What a dramatic Champions League campaign for Carlo Ancelotti’s side. In many respects they can count themselves lucky to be in this season’s final. Yet, as Los Blancos always do, they found a way through, and as a result, they find themselves one game away from a record-extending 14th title in this tournament.

Bar a shock defeat at the Bernabeu to Moldova’s Sheriff, there was little trouble in the group stage for Madrid, who beat Inter and Shakhtar both times as part of their five wins. From there things went wild. After going 2-0 down on aggregate to PSG in the Round of 16, they turned things around in the space of 20 minutes courtesy of a Karim Benzema hat trick.

Winning at Stamford Bridge against Chelsea in the quarterfinal opening leg had many thinking that they would coast through. Yet it took a stunning Luka Modrić assist to force extra time at home as they nearly gave away the tie. In the end they progressed once again thanks to a Benzema winner. Their semifinal matches had a whopping 11 goals across 210 minutes of action. A pair of Rodrygo goals in the dying moments of their second leg forced extra time, where a Benzema penalty broke the tie.

Things were much more straightforward in LaLiga, as Los Merengues were crowned winners for a 35th time with four games to spare. Leading the way in 33 of the 38 matchdays and never lower than third following a round of games, it was easy pickings for Madrid. Sevilla were the challengers for a chunk of the action, but a series of draws helped Real pull away from them, while neither Barcelona nor outgoing champions Atletico Madrid were able to reel them in. Save for a humbling defeat at the hands of the former in the most recent El Clasico, it was a smooth ride for Ancelotti and Co.

It is a full squad at the Italian’s disposal as there are no injuries nor suspensions to report.

Possible Starting XI: Courtois – Mendy, Alaba, Militão, Carvajal – Modrić, Casemiro, Kroos – Vinicius Jr, Benzema, Valverde

What to expect

This promises to be an intense and high-quality matchup. One side has been nearly unstoppable in this tournament and across all competitions faces one that has shown vulnerability yet incredible resolve and poise. Whoever does end up lifting the trophy in Paris will definitely have to earn it, that is for sure.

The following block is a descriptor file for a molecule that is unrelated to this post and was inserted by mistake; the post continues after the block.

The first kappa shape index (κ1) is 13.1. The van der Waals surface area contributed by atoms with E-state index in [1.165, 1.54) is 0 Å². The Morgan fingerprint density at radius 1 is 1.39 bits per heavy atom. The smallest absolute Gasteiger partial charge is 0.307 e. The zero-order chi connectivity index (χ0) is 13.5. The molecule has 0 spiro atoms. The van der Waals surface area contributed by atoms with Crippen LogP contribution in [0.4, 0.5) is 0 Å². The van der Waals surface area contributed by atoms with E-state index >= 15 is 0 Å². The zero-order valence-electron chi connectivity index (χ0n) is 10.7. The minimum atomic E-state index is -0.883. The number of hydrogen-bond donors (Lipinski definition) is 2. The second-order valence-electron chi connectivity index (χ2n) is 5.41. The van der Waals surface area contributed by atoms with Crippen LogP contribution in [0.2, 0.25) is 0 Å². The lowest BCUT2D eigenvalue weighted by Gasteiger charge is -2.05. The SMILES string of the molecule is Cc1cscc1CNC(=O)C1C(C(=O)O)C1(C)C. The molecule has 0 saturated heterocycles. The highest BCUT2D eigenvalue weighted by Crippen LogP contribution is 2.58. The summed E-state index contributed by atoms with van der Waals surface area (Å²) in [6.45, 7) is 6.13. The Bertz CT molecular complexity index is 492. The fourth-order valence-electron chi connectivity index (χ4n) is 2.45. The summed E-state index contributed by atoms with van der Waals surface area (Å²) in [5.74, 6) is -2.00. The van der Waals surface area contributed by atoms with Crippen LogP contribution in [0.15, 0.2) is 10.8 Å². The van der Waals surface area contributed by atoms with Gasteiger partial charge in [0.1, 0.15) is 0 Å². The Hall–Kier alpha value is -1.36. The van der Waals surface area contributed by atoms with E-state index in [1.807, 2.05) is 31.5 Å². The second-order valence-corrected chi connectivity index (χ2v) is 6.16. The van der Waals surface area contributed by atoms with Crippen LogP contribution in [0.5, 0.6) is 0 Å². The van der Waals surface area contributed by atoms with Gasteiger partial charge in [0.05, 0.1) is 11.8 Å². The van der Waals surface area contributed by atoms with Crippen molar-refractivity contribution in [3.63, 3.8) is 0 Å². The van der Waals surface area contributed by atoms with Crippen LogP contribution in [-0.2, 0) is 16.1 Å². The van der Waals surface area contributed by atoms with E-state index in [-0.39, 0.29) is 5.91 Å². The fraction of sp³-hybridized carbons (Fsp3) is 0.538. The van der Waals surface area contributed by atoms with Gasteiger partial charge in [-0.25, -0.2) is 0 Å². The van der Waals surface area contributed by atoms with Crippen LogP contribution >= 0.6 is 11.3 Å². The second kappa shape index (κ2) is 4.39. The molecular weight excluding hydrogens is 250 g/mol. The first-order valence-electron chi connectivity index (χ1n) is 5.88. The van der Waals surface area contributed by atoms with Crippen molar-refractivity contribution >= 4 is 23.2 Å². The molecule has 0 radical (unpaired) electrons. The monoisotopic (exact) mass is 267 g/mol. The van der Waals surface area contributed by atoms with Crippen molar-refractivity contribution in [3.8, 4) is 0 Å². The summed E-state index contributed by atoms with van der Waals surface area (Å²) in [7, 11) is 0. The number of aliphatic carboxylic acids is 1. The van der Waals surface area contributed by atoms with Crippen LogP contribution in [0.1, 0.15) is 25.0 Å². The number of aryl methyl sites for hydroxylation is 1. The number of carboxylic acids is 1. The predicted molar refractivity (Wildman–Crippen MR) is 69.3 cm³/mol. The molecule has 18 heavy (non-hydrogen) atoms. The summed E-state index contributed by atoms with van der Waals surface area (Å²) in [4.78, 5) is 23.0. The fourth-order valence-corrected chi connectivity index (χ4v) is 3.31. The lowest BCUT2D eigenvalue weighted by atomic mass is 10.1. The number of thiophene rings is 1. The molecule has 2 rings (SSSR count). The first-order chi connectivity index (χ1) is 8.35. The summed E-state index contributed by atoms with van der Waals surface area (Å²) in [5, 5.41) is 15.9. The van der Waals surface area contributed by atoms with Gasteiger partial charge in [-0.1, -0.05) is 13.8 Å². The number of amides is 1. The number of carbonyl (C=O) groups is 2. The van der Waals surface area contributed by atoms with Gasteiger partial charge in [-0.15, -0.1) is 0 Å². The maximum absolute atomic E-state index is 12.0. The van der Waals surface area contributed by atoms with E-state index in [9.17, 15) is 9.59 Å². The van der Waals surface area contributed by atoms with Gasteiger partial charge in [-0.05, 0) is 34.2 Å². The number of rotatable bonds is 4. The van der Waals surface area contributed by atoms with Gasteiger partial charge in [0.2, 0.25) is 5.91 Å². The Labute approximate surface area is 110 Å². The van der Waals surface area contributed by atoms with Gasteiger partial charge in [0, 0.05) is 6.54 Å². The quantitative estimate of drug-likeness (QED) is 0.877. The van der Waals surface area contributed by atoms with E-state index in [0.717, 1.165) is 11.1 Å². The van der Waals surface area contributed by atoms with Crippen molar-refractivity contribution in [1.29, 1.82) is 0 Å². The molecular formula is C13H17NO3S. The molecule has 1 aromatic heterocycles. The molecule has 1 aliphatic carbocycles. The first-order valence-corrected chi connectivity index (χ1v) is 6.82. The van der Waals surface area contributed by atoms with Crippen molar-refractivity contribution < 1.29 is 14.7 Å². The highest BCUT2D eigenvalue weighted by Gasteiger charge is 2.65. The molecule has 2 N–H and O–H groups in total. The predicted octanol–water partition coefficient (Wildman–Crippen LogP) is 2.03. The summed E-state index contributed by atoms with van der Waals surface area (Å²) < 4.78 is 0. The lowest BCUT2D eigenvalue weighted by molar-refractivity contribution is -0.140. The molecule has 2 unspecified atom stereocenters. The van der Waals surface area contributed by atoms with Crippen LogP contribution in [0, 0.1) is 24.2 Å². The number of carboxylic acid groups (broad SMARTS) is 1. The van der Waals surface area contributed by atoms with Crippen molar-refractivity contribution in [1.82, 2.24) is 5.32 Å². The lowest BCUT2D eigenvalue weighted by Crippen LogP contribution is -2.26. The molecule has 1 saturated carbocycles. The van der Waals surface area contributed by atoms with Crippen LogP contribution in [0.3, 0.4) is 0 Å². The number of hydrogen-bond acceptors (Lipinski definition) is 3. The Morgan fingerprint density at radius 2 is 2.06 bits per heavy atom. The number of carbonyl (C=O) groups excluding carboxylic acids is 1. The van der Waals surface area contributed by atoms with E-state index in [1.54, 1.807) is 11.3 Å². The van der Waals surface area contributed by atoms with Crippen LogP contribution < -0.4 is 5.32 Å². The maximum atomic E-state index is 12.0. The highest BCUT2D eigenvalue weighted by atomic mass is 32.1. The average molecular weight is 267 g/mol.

The most intriguing battle for me in this final is between Benzema and van Dijk. This season’s top Champions League scorer has been responsible for over half of his side’s goals in the competition. With most of the central midfielders expected on the pitch already in their 30s, it will also be interesting to see how they hold up following such a grueling season.

Liverpool is coming off heartbreak in the final Premier League weekend while Madrid was able to rest up for multiple games. How much this will affect the two teams remains to be seen, but I would not be surprised if this has an impact.

Finally, a historical tidbit here. The last time Real Madrid lost a Champions League/European Cup final was back in the 1980-81 season. The team that beat them? Liverpool. Will history repeat itself this weekend?


I do not foresee a replay of that game 41 years ago (which incidentally was also played in France, 15 kilometers from the site of Saturday’s match – at the Parc de Princes in Paris).

Real Madrid just have a way of stepping up when it matters the most. Have they been the best team in this year’s Champions League? Not at all. Yet they have been the most lethal and brought their best when absolutely necessary. Liverpool was rarely tested throughout the tournament, while Madrid has shown they are properly battle-tested.

I can easily see both teams scoring again in the final, just like four years ago. Like many finals nowadays, however, I would not be surprised if no goals are scored before the interval as both sides will likely feel each other out.

I do not sense a penalty shootout coming, something we have not seen in the competition this season. In the end, it would not shock me to see Benzema or another attack-minded Real player make the difference here, either via a counter attack or a set piece.

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Whatever happens on Saturday, the Champions League final promises to be a spectacle. Two teams who are already claimed silverware domestically, will put it all out on the field one more time. This time, only one will be able to call themselves ‘The Champions.’